Why aren't the kids in school? If the dad is arrested in the winter, even if they are on a Christmas break, shouldn't school start back up before weeks pass? Unless they are somewhere super north where snow is present longer. The timeline and place throw me off and I have to wonder why neither woman is trying to ensure the kids' education isn't disrupted. I get maybe trying to avoid this to keep the super short story focused on a few scenes, but then it needs to be happening in the summer or some time that aligns so it makes sense that school is off the table.

    "He hadn’t been arrested, that was a cover. No, he was a spy..." This isn't as strong as just leading right into "He was a spy. He had been working for the CIA to save the Queen..." Put more of your word count towards the vivid imaginings the kid is coming up with. Re-explaining that the dad hadn't really been arrested is unnecessary, slows down the narrative, wastes words that could be spent on amping up the stories being told, and makes the narrator sound a lot older, which doesn't jive with the other details leading up to this point.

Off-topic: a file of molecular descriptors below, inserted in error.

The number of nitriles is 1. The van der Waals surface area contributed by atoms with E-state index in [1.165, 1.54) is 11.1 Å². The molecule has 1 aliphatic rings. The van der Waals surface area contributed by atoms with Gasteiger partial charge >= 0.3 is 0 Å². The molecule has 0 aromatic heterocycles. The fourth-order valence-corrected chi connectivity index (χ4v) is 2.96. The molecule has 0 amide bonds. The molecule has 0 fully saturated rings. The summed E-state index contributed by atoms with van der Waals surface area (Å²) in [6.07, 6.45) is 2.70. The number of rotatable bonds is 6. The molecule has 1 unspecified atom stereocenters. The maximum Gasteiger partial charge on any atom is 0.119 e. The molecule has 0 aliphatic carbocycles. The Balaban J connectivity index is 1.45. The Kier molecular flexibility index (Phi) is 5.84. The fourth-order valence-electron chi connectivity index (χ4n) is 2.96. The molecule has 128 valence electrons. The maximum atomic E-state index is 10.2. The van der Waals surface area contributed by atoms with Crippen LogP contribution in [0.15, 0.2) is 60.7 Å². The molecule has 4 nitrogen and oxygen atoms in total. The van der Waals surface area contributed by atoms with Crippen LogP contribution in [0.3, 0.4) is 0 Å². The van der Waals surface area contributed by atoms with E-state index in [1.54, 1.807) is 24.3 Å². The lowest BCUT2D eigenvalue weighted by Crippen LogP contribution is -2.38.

Interesting detail with the mom hogging all the time. Helps show she does not have her stuff together and is pretty selfish. Could help explain why she doesn't bother to put the kids in school, but I still think the waitress should push that point, at least.